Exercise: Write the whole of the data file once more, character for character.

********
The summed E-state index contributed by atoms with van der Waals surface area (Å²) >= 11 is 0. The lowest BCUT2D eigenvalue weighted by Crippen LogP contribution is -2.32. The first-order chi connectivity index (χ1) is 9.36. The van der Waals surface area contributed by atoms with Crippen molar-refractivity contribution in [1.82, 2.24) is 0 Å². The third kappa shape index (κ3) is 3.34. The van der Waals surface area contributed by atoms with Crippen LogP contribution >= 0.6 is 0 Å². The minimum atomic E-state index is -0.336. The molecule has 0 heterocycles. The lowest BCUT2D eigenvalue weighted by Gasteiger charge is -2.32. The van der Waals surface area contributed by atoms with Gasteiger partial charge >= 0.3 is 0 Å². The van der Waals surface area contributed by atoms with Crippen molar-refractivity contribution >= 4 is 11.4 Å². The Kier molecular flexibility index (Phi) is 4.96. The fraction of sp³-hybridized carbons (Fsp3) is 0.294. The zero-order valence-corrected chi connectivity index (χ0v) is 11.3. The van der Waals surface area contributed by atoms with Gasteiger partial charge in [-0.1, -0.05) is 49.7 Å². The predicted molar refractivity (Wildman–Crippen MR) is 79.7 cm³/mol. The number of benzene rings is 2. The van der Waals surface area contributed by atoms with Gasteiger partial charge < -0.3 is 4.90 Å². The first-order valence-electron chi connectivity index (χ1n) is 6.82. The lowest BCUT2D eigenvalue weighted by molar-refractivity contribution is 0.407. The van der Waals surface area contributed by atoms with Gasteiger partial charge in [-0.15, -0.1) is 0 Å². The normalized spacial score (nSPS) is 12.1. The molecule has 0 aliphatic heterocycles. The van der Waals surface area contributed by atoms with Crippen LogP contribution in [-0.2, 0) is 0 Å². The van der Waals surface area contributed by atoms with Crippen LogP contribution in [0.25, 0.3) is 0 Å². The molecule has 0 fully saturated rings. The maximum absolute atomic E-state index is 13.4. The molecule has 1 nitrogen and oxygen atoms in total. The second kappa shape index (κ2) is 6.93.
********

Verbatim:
The summed E-state index contributed by atoms with van der Waals surface area (Å²) >= 11 is 0. The lowest BCUT2D eigenvalue weighted by Crippen LogP contribution is -2.32. The first-order chi connectivity index (χ1) is 9.36. The van der Waals surface area contributed by atoms with Crippen molar-refractivity contribution in [1.82, 2.24) is 0 Å². The third kappa shape index (κ3) is 3.34. The van der Waals surface area contributed by atoms with Crippen LogP contribution >= 0.6 is 0 Å². The minimum atomic E-state index is -0.336. The molecule has 0 heterocycles. The lowest BCUT2D eigenvalue weighted by Gasteiger charge is -2.32. The van der Waals surface area contributed by atoms with Gasteiger partial charge >= 0.3 is 0 Å². The van der Waals surface area contributed by atoms with Crippen molar-refractivity contribution >= 4 is 11.4 Å². The Kier molecular flexibility index (Phi) is 4.96. The fraction of sp³-hybridized carbons (Fsp3) is 0.294. The zero-order valence-corrected chi connectivity index (χ0v) is 11.3. The van der Waals surface area contributed by atoms with Gasteiger partial charge in [-0.1, -0.05) is 49.7 Å². The predicted molar refractivity (Wildman–Crippen MR) is 79.7 cm³/mol. The number of benzene rings is 2. The van der Waals surface area contributed by atoms with Gasteiger partial charge < -0.3 is 4.90 Å². The first-order valence-electron chi connectivity index (χ1n) is 6.82. The lowest BCUT2D eigenvalue weighted by molar-refractivity contribution is 0.407. The van der Waals surface area contributed by atoms with Gasteiger partial charge in [-0.15, -0.1) is 0 Å². The normalized spacial score (nSPS) is 12.1. The molecule has 0 aliphatic heterocycles. The van der Waals surface area contributed by atoms with Crippen LogP contribution in [-0.2, 0) is 0 Å². The van der Waals surface area contributed by atoms with Crippen LogP contribution in [0.25, 0.3) is 0 Å². The molecule has 0 fully saturated rings. The maximum absolute atomic E-state index is 13.4. The molecule has 1 nitrogen and oxygen atoms in total. The second kappa shape index (κ2) is 6.93.